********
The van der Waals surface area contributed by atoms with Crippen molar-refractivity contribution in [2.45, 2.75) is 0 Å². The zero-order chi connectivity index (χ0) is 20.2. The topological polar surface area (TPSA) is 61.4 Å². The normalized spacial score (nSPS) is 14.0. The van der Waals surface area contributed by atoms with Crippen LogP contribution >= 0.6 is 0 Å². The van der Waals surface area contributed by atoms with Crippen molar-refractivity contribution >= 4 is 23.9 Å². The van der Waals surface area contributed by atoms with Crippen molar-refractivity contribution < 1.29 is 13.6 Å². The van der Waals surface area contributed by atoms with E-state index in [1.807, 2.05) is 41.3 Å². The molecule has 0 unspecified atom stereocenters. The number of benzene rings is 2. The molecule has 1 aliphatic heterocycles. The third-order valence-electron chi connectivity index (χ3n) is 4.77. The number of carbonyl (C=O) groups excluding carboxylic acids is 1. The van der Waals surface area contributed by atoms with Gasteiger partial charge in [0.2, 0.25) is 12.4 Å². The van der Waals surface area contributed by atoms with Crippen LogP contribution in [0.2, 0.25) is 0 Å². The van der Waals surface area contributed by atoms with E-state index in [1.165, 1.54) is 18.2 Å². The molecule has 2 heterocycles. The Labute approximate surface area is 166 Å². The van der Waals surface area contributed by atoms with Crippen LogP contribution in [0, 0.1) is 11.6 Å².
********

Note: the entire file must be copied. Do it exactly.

The van der Waals surface area contributed by atoms with Crippen molar-refractivity contribution in [2.45, 2.75) is 0 Å². The zero-order chi connectivity index (χ0) is 20.2. The topological polar surface area (TPSA) is 61.4 Å². The normalized spacial score (nSPS) is 14.0. The van der Waals surface area contributed by atoms with Crippen LogP contribution >= 0.6 is 0 Å². The van der Waals surface area contributed by atoms with Crippen molar-refractivity contribution >= 4 is 23.9 Å². The van der Waals surface area contributed by atoms with Crippen molar-refractivity contribution < 1.29 is 13.6 Å². The van der Waals surface area contributed by atoms with E-state index in [1.807, 2.05) is 41.3 Å². The molecule has 0 unspecified atom stereocenters. The number of benzene rings is 2. The molecule has 1 aliphatic heterocycles. The third-order valence-electron chi connectivity index (χ3n) is 4.77. The number of carbonyl (C=O) groups excluding carboxylic acids is 1. The van der Waals surface area contributed by atoms with Gasteiger partial charge in [0.2, 0.25) is 12.4 Å². The van der Waals surface area contributed by atoms with Crippen LogP contribution in [0.2, 0.25) is 0 Å². The van der Waals surface area contributed by atoms with E-state index in [1.165, 1.54) is 18.2 Å². The molecule has 2 heterocycles. The Labute approximate surface area is 166 Å². The van der Waals surface area contributed by atoms with Crippen LogP contribution in [0, 0.1) is 11.6 Å².